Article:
Jane Robbins,attorney and senior fellow for the American Principles Project, has written another excellent column about the dangers of the next big edu fad - social emotional learning standards. Eight states are working with CASEL to adopt them. These are California, Georgia, Massachusetts, Minnesota, Nevada, Pennsylvania, Tennessee, and Washington.
We have long written about the dangerous loss of freedom of conscience and privacy inherent in social emotional research and data gathering via the allegedly academic Common Core aligned tests that are being amplified in the Every Student Succeeds Act's accountability paradigm. Mrs. Robbins was kind enough to cite Dr. Effrem's research paper on this topic. Here is an excerpt:
Assessment and development of students' social and emotional skills is risky business. What kind of training will teachers or other school personnel have for this responsibility? Psychologist Dr. Gary Thompson points out the extremely sensitive nature of evaluating children's social-emotional makeup and warns about having inadequately trained personnel implementing plans designed to alter students' psyches.
When non-psychologists dabble in these murky waters, the result is tremendously subjective analyses of what a child is thinking or feeling as opposed to what the government thinks he should be thinking or feeling. Dr. Karen Effrem, who has researched and written extensively about the issue of SEL, warns about the subjectivity of this kind of analysis, particularly with young children.
Even prominent SEL proponents caution that assessing students on SEL standards, especially with the common mechanism of student surveys, can be a shot in the dark. Researchers Angela Duckworth and David Yeager have said that "perfectly unbiased, unfakeable, and error-free measures are an ideal, not a reality." [Read the whole column titled: The Latest Big Education Fad, Social-Emotional Learning, Is As Bad As It Read more
Dr. Gene V. Glass, a seminal figure in the field of educational psychometrics and data mining has had enough. According to his blog post republished on the Washington Post's Answer Sheet blog, this pioneer in the field of education statistics is "no longer comfortable being associated with the discipline of educational measurement."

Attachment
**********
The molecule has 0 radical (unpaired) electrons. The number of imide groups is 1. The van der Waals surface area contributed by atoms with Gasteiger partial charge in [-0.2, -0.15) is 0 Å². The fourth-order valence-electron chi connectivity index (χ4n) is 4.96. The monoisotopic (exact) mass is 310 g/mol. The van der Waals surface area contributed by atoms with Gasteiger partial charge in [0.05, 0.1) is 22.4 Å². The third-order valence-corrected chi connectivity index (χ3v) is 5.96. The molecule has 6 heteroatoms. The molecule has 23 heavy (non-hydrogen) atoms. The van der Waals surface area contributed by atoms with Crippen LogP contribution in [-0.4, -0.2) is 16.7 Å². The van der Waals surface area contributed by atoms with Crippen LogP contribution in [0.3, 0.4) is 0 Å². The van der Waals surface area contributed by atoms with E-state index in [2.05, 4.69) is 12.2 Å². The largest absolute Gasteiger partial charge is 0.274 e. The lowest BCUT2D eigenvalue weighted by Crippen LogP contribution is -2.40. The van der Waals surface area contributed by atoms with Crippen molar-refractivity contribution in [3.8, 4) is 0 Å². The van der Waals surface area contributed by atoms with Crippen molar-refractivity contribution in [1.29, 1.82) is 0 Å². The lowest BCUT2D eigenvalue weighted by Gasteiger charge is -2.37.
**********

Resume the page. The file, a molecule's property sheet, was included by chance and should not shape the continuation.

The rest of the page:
This is a man who actually developed the term and process "meta-analysis," which is the statistical procedure of combining the results of multiple smaller studies into one larger analysis to try to get more information and reliability from greater numbers.
Glass described his history and the history of psychometrics in general: My mentors both those I spoke with daily and those whose works I read had served in WWII. Many did research on human factors -- measuring aptitudes and talents and matching them to jobs. Assessments showed who were the best candidates to be pilots or navigators or marksmen. We were told that psychometrics had won the war; and of course, we believed it
The next wars that psychometrics promised it could win were the wars on poverty and ignorance. The man who led the Army Air Corps effort in psychometrics started a private research center. (It exists today, and is a beneficiary of the millions of dollars spent on Common Core testing.) My dissertation won the 1966 prize in Psychometrics awarded by that man's organization. And I was hired to fill the slot recently vacated by the world's leading psychometrician at the University of Illinois. Psychometrics was flying high, and so was I.
In the emphasized language above, Glass appears quite likely to be describing the American Institutes for Research (AIR), which has definitely received not just millions of dollars, but hundreds of millions of dollars from states and the federal government for the Common Core tests (an advertised $220 million from Florida alone). Glass is also probably describing their studies on fighter pilots Read more